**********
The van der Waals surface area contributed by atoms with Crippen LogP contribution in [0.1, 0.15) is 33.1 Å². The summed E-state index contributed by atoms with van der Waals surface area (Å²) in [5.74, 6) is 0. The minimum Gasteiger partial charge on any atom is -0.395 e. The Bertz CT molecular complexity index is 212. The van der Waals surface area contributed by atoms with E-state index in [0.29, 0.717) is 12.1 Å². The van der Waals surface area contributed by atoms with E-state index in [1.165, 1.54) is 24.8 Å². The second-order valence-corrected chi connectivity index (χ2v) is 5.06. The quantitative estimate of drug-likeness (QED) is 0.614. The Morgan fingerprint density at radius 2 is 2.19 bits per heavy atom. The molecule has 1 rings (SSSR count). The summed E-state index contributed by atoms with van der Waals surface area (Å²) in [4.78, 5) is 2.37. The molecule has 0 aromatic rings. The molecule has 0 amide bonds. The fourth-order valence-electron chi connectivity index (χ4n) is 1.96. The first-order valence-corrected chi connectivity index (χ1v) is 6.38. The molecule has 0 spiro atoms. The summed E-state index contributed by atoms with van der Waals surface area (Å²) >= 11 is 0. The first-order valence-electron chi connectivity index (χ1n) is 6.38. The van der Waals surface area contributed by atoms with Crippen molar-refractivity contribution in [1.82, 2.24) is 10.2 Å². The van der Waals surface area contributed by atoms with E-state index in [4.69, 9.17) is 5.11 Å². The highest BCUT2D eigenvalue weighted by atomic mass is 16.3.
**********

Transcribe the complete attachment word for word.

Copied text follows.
The van der Waals surface area contributed by atoms with Crippen LogP contribution in [0.1, 0.15) is 33.1 Å². The summed E-state index contributed by atoms with van der Waals surface area (Å²) in [5.74, 6) is 0. The minimum Gasteiger partial charge on any atom is -0.395 e. The Bertz CT molecular complexity index is 212. The van der Waals surface area contributed by atoms with E-state index in [0.29, 0.717) is 12.1 Å². The van der Waals surface area contributed by atoms with E-state index in [1.165, 1.54) is 24.8 Å². The second-order valence-corrected chi connectivity index (χ2v) is 5.06. The quantitative estimate of drug-likeness (QED) is 0.614. The Morgan fingerprint density at radius 2 is 2.19 bits per heavy atom. The molecule has 1 rings (SSSR count). The summed E-state index contributed by atoms with van der Waals surface area (Å²) in [4.78, 5) is 2.37. The molecule has 0 aromatic rings. The molecule has 0 amide bonds. The fourth-order valence-electron chi connectivity index (χ4n) is 1.96. The first-order valence-corrected chi connectivity index (χ1v) is 6.38. The molecule has 0 spiro atoms. The summed E-state index contributed by atoms with van der Waals surface area (Å²) >= 11 is 0. The first-order valence-electron chi connectivity index (χ1n) is 6.38. The van der Waals surface area contributed by atoms with Crippen molar-refractivity contribution in [1.82, 2.24) is 10.2 Å². The van der Waals surface area contributed by atoms with E-state index in [4.69, 9.17) is 5.11 Å². The highest BCUT2D eigenvalue weighted by atomic mass is 16.3.